About a week later, Jessie woke up one day and realized she no longer felt like someone was sitting on her chest. She didn’t urgently need to grab her nebulizer and don her vibrating vest. She could breathe.
A few weeks after that, Jessie was in her room, following her usual work-out routine with an online program, when she noticed a striking change. “I got this burn in my lungs that I used to feel when I played soccer when I was a kid. And that was just like the best feeling ever. I could push myself further and further.”
And then, a shocker — pregnancy. She wasn’t planning on it, at least not so fast. She and Keith had wanted a second child, but planned to wait out the changes from Trikafta and consult her doctor. Instead, it happened within weeks of starting the new medication.
It happened to a lot of women. Trikafta hasn’t been tested in pregnant women, and the drugmaker suggests that women consult their doctors before trying to get pregnant. But some wanted children badly and others were caught off guard, unaware that Trikafta would make them suddenly more fertile. The number of pregnancies among women with CF more than doubled between 2018 and 2022. A generation of “Trikafta babies” was born.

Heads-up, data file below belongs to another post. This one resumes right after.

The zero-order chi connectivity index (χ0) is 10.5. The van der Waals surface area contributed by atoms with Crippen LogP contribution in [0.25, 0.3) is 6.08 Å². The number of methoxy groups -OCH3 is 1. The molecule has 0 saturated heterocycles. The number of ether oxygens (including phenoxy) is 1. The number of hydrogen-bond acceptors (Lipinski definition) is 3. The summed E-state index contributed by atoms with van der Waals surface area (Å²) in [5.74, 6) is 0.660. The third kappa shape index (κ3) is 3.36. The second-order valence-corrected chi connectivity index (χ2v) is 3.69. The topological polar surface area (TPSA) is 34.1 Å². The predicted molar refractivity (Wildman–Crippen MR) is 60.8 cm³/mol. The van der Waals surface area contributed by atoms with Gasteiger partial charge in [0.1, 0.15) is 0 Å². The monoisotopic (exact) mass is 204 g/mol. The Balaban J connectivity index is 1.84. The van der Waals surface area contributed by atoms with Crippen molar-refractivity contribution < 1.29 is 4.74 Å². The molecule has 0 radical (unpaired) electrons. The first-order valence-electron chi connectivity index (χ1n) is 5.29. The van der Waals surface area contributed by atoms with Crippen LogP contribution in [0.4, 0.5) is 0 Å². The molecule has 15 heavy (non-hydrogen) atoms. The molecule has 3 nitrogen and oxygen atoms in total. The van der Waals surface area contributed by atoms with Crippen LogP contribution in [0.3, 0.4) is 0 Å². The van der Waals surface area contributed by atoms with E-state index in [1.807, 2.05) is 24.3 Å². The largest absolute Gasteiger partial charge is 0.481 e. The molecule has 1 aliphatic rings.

Jessie called Becky to share her news. Becky had just lost a pregnancy, after a third round of costly infertility treatments, and was devastated. She couldn’t celebrate Jessie’s news. Instead, Becky ended the conversation quickly and barely spoke to her sister for weeks.
Becky got her Trikafta box in February 2020. She brought the pills to the salon where she works and announced to all that she was about to take her “miracle medicine.” A few hours later, as she was shampooing her last client of the day, she rushed to the bathroom trying to muffle an intense coughing fit. The whole salon heard it, aghast.
Becky apologized and assured them she was fine. A little earlier than expected, the purge had begun.
Within days, she was breathing easily and full of energy. “I feel amazing,” she wrote in a text. “It gets better every day.”